When the reality of her decline became harder and harder to explain away, my mother retreated into herself. Her mother, a factory nurse, had spent her last days in a nursing home, clinging to her mother’s sweater, which she wore every day, until she curled into a ball and never got up. My mother knew where the road would end for her; fortunately, over time, she has forgotten, or I want to believe she has. I often wonder if she is pretending here, too, making it easy for us by not mentioning how confused she must feel, how lost. Sometimes she’s told me that she just can’t remember things, “isn’t that awful?,” she says looking at me like she’s somehow to blame.
We enter a tunnel of stunted fir trees, mixed with rhododendron filling in the under-story, branches wildly bifurcate reaching for what light they can find; below them ferns fan and curl, and on the moist earth and rock, left from the glaciers thousands of years before, dainty flowers and furry mosses spread.
I watch my mother negotiate along a path of rocks and roots, overlaid with dappled patterns of sun and shadow. She’d walk fine for a while and then stop in trepidation, confused, as if she might be stepping down into a pool of water, tapping her toes to make sure something was there. Gummed-up neurons in her brain short circuit information, some synapses connect, others don’t. Nobody knows why. A simple step forward becomes a complex task for a sputtering mind: see the ground, lift the leg, feel the pressure of contact, shift the balance, step, start again.
Selfishly, spells of anxiety come over me wondering if this might be me in the years ahead, knowing that Alzheimer’s is genetically inherited. But then I solace myself, as my sister does, with sarcastic bravado, making veiled jokes of how we should be disposed of when our memory goes, which are never really funny for anyone but us, and that’s because we’re too afraid not to laugh.
I think of offering my hand to steady my mother, but it feels a bit too public. Besides, she needs to work at it, I tell myself, exercising the body challenges the brain, creates new brain cells, develops circulation, and all the other benefits of walking I’ve researched on the Internet late at night, thinking I’m learning how to help her, when, of course, I’m obsessing about my own fears.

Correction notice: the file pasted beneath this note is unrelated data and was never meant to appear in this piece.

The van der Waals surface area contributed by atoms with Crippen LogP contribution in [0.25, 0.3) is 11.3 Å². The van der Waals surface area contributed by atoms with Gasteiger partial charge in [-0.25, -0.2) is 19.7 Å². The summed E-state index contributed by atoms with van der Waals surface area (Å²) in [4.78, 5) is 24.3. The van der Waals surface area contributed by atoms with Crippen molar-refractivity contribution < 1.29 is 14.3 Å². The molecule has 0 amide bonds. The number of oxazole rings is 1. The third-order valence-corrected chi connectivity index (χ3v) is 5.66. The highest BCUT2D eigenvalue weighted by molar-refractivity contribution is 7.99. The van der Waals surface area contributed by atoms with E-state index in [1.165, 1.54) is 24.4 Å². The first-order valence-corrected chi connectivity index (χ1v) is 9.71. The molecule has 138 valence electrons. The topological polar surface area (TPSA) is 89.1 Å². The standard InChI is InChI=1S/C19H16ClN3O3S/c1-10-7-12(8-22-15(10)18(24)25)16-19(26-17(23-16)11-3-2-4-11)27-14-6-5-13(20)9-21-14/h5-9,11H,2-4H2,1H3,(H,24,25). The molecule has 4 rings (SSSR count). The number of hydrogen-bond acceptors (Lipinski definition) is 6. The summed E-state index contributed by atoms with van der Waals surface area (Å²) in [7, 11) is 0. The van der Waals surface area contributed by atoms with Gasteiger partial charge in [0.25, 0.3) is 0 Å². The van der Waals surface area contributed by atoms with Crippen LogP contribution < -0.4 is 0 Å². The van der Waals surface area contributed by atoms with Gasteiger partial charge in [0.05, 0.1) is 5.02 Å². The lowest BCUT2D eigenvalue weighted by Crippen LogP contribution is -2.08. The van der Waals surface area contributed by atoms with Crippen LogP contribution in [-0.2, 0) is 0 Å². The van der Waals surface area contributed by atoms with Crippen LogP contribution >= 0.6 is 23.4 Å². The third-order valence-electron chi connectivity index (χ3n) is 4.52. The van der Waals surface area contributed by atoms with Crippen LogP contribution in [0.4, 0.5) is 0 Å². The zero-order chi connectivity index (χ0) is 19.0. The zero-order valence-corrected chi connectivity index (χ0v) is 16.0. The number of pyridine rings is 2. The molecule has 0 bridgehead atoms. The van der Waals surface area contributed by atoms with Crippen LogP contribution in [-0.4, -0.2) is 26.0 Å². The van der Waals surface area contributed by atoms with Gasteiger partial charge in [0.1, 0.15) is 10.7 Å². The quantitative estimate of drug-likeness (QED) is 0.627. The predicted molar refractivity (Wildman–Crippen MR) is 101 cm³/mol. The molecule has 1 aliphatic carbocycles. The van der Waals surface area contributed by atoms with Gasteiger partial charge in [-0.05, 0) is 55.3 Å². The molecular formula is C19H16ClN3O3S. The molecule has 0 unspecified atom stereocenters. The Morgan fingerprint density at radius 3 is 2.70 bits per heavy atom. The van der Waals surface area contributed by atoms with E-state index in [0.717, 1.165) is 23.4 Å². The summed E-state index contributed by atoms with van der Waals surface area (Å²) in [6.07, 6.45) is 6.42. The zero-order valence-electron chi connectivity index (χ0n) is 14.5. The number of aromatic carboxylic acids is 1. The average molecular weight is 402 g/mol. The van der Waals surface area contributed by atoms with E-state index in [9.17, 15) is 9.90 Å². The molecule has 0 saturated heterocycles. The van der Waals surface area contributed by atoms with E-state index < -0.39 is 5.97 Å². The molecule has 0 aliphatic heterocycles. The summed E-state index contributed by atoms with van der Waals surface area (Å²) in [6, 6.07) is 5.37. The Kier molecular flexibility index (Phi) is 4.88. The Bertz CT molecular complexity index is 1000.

Along the trail I see the familiar blazes of white paint that famously mark the twenty-two hundred mile pilgrimage from the ancient lands of the Cherokee, through the Appalachia of my Scots-Irish ancestry, to the top of Thoreau’s cherished Katahdin in Maine. Those white brush strokes, appearing just when you’ve begun to panic, seem to glow from the procession pilgrims who have passed beneath them.
In those early stages of her disease, my mother began to walk a great deal on the beaches in north Florida, where my parents had wintered for years. She walked miles every day, alone, collecting shells and watching for the jumping dolphins. “It holds me,” she once confided, as we walked along the shores. She stopped and gestured out to the wide waters of the Atlantic and back to the dune grasses and gulls swooping overhead, as if the natural world were alive and listening to her. Then one day, she couldn’t find her way back to their rented condo, wandering from one identical row of buildings to another, confused. The next year my sisters and I tried to spend more time with them to help my father, but then it became too much for him, and their days along the beaches of Florida were over.
To make it a bit easier for her to walk, I look for her a walking stick. But I don’t have much luck. One is too heavy, another is rotten, another breaks. Finally, I find one that sort of works, “Here, use this, Mom.”
She laughs as it bends uselessly into a bow, but walks on like one of those old women in folktales.
She doesn’t know where we are. She doesn’t know how we got here. Doesn’t know what we did an hour ago. But she can read my emotional state, hear the tone, the abrupt bark of verbs, the whine of my sentences: her child needs to lighten up. For all of her cognitive impairment and memory loss, it’s curious to me how emotionally alert and tuned in she can be with me after we are together for a while. Part of it is of course, that I’m her son, but part of it must come from her ability to compensate and trust in the subtleties of reading bodies and gestures, sounds of voices, facial expressions, and mysteriously, pulling you into this subtle sphere of emotional language with her. It’s like those who live with the deaf, even without training they are taught in similar ways by the deaf, to expand their body’s ability to communicate beyond simple words and begin to use the intuition.